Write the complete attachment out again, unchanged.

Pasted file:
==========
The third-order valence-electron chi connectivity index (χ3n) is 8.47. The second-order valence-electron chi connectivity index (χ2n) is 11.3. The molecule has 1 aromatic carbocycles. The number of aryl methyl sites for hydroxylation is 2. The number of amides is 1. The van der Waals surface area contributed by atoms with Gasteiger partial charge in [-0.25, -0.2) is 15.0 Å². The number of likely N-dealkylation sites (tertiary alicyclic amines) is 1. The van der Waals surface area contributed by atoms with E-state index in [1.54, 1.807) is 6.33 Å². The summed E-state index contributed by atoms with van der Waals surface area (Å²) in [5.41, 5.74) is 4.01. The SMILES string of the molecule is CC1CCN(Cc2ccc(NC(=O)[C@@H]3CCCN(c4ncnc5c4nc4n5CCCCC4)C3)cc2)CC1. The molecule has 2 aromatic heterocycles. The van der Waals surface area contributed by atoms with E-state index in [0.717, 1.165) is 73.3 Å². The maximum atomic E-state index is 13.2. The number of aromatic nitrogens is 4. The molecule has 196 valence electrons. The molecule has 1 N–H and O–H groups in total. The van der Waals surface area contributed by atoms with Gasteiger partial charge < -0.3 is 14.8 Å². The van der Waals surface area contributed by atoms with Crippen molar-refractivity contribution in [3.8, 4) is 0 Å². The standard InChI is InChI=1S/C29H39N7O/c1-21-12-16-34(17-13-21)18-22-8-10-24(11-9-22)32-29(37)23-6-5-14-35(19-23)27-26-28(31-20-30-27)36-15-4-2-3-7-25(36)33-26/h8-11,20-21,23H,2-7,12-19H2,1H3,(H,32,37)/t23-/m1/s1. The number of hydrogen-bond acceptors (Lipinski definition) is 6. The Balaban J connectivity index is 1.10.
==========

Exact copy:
The third-order valence-electron chi connectivity index (χ3n) is 8.47. The second-order valence-electron chi connectivity index (χ2n) is 11.3. The molecule has 1 aromatic carbocycles. The number of aryl methyl sites for hydroxylation is 2. The number of amides is 1. The van der Waals surface area contributed by atoms with Gasteiger partial charge in [-0.25, -0.2) is 15.0 Å². The number of likely N-dealkylation sites (tertiary alicyclic amines) is 1. The van der Waals surface area contributed by atoms with E-state index in [1.54, 1.807) is 6.33 Å². The summed E-state index contributed by atoms with van der Waals surface area (Å²) in [5.41, 5.74) is 4.01. The SMILES string of the molecule is CC1CCN(Cc2ccc(NC(=O)[C@@H]3CCCN(c4ncnc5c4nc4n5CCCCC4)C3)cc2)CC1. The molecule has 2 aromatic heterocycles. The van der Waals surface area contributed by atoms with E-state index in [0.717, 1.165) is 73.3 Å². The maximum atomic E-state index is 13.2. The number of aromatic nitrogens is 4. The molecule has 196 valence electrons. The molecule has 1 N–H and O–H groups in total. The van der Waals surface area contributed by atoms with Gasteiger partial charge < -0.3 is 14.8 Å². The van der Waals surface area contributed by atoms with Crippen molar-refractivity contribution in [3.8, 4) is 0 Å². The standard InChI is InChI=1S/C29H39N7O/c1-21-12-16-34(17-13-21)18-22-8-10-24(11-9-22)32-29(37)23-6-5-14-35(19-23)27-26-28(31-20-30-27)36-15-4-2-3-7-25(36)33-26/h8-11,20-21,23H,2-7,12-19H2,1H3,(H,32,37)/t23-/m1/s1. The number of hydrogen-bond acceptors (Lipinski definition) is 6. The Balaban J connectivity index is 1.10.